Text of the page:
'Unimaginable' suffering

He said that she must have gone through "unimaginable" suffering.

Mr Garnham told the inquiry that Kouao took Victoria to Europe in 1998. Her parents had hoped she would receive a better education.

They received just three messages giving news of Victoria after she left. All said she was in good health.

It is thought that the girl arrived in Britain with her great aunt in April, 1999, after an initial stay in France.

The hearing was told that Manning, a bus driver, met Kouao in June that year and they moved into his flat in Tottenham.

Berthe Climbie: Devastated by daughter's death

Mr Garnham described how Victoria's case moved between Brent, Ealing, Haringey and Enfield social services, two separate hospitals in different health authorities and the police, but she was returned to her abusers time and again.

He said: "There were at least 12 chances for the agencies charged with duties of child protection to have saved her. All of those chances were missed."

Brent Social Services received an anonymous call about Victoria's welfare in June 1999 and three weeks later a "cursory" home visit was made, Mr Garnham said.

Social workers accepted the family had moved away but "at that very moment she was at Central Middlesex Hospital because of concerns she was being abused".

Victoria was taken to the west London hospital by a childminder named as Mrs Cameron. She was immediately taken under police protection.

But doctors at the hospital attributed Victoria's injuries to scabies and found nothing to substantiate abuse.

Severe burns

Mr Garnham said Brent Social Services removed her from police protection "without ever having seen or interviewed Victoria, Kouao or Mrs Cameron".

Just a month later Kouao took Victoria to North Middlesex Hospital.

The hospital was told that Victoria had poured hot water over her head for relief from the itching from scabies.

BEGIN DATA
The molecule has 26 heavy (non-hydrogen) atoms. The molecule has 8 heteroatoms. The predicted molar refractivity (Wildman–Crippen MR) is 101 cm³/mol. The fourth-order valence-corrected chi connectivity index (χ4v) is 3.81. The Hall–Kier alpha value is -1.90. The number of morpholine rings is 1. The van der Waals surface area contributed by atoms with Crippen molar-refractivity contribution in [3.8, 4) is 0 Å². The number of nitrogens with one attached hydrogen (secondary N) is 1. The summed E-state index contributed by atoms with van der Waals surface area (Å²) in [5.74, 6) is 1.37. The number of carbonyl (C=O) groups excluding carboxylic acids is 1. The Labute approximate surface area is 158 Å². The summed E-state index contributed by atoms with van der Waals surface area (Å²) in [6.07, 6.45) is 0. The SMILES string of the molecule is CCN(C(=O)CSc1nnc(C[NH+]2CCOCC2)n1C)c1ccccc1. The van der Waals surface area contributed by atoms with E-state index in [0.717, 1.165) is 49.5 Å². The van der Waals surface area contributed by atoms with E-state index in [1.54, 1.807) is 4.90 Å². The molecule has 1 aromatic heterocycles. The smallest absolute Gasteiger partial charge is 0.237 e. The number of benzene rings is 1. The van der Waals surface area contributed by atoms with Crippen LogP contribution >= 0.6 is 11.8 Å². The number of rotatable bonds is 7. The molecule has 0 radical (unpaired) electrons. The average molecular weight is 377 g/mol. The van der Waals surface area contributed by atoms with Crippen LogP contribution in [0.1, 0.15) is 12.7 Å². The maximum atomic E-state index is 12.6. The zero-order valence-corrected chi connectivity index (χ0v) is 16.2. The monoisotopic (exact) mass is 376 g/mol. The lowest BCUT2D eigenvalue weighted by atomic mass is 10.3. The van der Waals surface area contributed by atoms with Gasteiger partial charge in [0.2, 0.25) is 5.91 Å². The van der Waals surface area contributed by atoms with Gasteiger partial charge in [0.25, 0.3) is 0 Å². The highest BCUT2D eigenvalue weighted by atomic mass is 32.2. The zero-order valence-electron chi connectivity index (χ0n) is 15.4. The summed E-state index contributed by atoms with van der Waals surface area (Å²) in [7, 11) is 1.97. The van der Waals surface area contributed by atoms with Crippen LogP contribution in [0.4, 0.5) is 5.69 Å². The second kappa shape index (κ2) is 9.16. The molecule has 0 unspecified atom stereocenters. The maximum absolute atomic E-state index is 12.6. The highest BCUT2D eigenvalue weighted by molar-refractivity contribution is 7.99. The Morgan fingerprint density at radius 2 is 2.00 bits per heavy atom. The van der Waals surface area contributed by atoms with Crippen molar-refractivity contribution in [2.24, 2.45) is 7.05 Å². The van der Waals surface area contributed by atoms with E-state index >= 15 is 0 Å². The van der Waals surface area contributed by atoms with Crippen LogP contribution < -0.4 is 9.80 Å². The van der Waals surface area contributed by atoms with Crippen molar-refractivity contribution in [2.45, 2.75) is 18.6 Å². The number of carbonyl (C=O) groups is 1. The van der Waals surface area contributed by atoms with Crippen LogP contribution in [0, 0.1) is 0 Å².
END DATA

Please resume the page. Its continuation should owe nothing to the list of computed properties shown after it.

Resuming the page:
The inquiry was shown three photographs taken by the hospital showing terrible burns to Victoria's face.

Her mother Berthe was escorted from the hearing in distress after looking at the photos.

Marie Therese Kouao used Victoria to get benefits

Concerned nurses spoke to senior staff and doctors about a series of concerns about Victoria's condition.

But despite visits from two different social workers and a police officer she was allowed to return to her great aunt and Manning. She died six months later from multiple organ failure, malnutrition and neglect.

Mr Graham urged the inquiry to be "alive to the possibility" that race may have influenced the way the case was dealt with.

Earlier Victoria's father Francis Climbie had told the BBC that someone should take responsibility for his daughter's death.


"If someone is to take responsibility it must be the person at the very top," he said.

Mrs Climbie added: "My little girl was taken to the hospital, it was there that she should have been saved, yet it wasn't done.

"The people there didn't seem able to do their job. Today this has happened to me but tomorrow it could happen to somebody else."

A total of 232 witnesses have been called to give evidence to the inquiry with 144 taking the stand.

It is the first of its kind to involve three separate agencies - social services, the NHS and police.